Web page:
Extra police staff will be brought into the Bay of Plenty region in response to the region's tragic and already "grim" road toll.
Bay of Plenty road policing manager Inspector Brent Crowe told the Regional Transport Committee yesterday many of the Bay's crashes were preventable.
Thirty police officers will now be brought in to help police some of the region's most dangerous roads.
"The data shows us 40 people have died and of this 22 have died in major crashes," Crowe said.
"Around 50 per cent of these crashes have involved impairment, meaning fatigue, and distraction."
Crowe said heavy machine vehicles were involved in many of the fatal crashes "but a majority of times, they weren't at fault".
"It's pretty grim."
Crowe said the 30 officers will come into the region from around New Zealand and operate from June 1 to 30.
"It's a pretty rare opportunity for us so we will grab it with both hands."
The officers will focus on key arterial routes such at State Highway 1, SH2 and SH29 in the Kaimai Range.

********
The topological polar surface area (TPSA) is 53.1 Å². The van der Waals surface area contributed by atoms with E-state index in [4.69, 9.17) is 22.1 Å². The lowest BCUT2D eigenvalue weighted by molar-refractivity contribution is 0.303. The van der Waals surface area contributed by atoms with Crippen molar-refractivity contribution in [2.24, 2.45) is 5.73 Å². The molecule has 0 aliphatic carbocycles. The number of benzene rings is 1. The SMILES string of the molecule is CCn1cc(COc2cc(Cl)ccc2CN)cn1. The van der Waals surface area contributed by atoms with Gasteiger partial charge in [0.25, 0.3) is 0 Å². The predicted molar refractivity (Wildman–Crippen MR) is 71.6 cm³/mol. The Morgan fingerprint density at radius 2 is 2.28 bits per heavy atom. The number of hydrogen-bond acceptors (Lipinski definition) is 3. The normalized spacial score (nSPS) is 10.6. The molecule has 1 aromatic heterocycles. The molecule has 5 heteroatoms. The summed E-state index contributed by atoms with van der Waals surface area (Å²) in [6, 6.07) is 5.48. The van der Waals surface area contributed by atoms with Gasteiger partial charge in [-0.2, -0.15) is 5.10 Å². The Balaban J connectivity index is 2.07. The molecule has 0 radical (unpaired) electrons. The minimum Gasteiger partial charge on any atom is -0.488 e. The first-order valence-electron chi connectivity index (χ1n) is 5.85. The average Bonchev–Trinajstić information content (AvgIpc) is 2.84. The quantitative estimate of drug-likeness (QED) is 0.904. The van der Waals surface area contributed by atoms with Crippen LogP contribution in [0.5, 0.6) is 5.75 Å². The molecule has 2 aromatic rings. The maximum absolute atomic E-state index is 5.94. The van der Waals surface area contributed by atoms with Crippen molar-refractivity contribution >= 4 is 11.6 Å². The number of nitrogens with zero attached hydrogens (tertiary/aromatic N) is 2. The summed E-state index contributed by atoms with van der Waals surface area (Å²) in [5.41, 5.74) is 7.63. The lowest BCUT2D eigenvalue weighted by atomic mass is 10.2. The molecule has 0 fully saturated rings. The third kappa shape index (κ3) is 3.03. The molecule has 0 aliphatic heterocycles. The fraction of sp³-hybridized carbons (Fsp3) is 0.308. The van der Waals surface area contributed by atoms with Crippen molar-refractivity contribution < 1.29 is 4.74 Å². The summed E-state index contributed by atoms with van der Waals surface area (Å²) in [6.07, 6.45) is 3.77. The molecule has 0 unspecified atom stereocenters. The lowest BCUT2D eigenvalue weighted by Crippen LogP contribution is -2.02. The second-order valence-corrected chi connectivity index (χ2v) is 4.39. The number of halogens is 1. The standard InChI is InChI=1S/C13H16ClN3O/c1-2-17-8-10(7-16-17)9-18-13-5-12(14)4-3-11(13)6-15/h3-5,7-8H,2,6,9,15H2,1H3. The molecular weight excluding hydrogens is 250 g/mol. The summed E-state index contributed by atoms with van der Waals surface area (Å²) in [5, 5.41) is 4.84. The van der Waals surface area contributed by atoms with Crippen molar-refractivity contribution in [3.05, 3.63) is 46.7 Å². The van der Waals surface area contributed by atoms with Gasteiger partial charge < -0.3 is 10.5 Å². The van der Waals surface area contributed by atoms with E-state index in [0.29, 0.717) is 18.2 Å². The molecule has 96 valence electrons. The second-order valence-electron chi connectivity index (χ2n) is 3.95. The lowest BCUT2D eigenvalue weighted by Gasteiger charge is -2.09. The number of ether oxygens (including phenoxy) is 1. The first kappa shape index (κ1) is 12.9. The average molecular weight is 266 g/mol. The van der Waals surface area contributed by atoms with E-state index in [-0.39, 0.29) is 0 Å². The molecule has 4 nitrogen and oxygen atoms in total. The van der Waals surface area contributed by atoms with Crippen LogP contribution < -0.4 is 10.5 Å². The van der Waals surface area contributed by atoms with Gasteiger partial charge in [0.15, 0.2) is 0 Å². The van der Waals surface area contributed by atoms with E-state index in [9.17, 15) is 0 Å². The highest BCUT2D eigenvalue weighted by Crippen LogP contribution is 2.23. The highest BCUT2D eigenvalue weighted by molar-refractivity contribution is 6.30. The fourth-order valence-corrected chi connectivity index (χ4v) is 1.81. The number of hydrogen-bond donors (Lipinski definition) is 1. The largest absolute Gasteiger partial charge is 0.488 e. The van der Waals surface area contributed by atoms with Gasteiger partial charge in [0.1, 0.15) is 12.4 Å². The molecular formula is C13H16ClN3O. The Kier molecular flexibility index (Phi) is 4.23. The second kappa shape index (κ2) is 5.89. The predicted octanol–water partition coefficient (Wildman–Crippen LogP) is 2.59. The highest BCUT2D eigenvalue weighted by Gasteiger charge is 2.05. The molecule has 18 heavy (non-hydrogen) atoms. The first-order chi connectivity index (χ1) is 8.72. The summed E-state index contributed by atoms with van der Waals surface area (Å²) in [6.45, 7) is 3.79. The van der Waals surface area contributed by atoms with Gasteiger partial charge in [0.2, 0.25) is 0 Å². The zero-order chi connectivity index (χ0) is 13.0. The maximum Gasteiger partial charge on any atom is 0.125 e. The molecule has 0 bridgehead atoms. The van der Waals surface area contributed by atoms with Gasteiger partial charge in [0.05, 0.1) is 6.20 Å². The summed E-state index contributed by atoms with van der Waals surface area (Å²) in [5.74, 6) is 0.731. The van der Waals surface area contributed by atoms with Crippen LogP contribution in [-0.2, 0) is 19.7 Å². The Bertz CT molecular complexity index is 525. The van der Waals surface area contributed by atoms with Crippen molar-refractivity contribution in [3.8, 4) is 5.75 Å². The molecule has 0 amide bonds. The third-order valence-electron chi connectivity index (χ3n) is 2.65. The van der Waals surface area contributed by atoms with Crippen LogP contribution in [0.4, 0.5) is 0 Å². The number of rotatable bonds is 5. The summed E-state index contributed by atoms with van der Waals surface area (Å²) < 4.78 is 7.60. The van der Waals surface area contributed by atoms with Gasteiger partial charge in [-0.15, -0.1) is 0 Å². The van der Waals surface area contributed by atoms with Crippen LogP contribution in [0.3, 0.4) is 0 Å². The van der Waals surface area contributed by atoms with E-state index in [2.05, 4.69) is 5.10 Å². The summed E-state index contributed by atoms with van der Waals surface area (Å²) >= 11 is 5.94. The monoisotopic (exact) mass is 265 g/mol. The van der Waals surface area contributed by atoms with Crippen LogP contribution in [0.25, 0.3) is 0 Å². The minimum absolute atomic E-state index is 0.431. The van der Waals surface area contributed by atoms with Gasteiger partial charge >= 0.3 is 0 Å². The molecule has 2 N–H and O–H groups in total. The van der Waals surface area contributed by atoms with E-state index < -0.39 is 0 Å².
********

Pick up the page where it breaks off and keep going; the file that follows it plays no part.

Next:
Rotorua mayor Steve Chadwick commended the actions of the police officers who attended crashes, such as the Atiamuri tragedy that killed seven including five members of a single family in April.
"The impact of that on the community was phenomenal. It must have been an incredible impact on police staff and we acknowledge that."
Crowe said police were committed to reducing the road toll but could not do it alone.
"Distraction features prominently in recent crashes in the Bay of Plenty and we need every road user to remain solely focused on driving their vehicle, thus giving themselves a much greater chance of getting to their destination safely."
Crowe said the number of drivers using cellphones was a major concern.
"This, along with driving at a safe speed, driving refreshed, not impaired by alcohol, drugs or fatigued and always, always wearing a seatbelt, remains the focus for all Bay of Plenty police."